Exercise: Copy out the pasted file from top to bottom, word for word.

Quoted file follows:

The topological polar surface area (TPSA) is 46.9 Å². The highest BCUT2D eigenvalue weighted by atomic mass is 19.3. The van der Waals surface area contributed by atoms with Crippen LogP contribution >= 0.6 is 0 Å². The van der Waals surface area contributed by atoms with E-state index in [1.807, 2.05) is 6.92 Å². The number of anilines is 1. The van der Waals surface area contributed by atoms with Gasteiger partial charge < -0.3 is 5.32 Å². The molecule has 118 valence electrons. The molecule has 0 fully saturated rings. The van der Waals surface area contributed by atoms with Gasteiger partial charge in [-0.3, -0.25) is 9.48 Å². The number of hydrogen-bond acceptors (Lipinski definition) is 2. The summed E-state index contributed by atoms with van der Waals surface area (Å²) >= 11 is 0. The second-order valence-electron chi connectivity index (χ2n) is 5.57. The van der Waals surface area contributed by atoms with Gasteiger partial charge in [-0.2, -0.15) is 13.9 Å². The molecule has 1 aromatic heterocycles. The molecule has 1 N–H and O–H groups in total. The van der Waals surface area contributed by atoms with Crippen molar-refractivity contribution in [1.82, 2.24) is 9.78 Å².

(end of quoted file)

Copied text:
The topological polar surface area (TPSA) is 46.9 Å². The highest BCUT2D eigenvalue weighted by atomic mass is 19.3. The van der Waals surface area contributed by atoms with Crippen LogP contribution >= 0.6 is 0 Å². The van der Waals surface area contributed by atoms with E-state index in [1.807, 2.05) is 6.92 Å². The number of anilines is 1. The van der Waals surface area contributed by atoms with Gasteiger partial charge < -0.3 is 5.32 Å². The molecule has 118 valence electrons. The molecule has 0 fully saturated rings. The van der Waals surface area contributed by atoms with Gasteiger partial charge in [-0.3, -0.25) is 9.48 Å². The number of hydrogen-bond acceptors (Lipinski definition) is 2. The summed E-state index contributed by atoms with van der Waals surface area (Å²) >= 11 is 0. The second-order valence-electron chi connectivity index (χ2n) is 5.57. The van der Waals surface area contributed by atoms with Gasteiger partial charge in [-0.2, -0.15) is 13.9 Å². The molecule has 1 aromatic heterocycles. The molecule has 1 N–H and O–H groups in total. The van der Waals surface area contributed by atoms with Crippen molar-refractivity contribution in [1.82, 2.24) is 9.78 Å².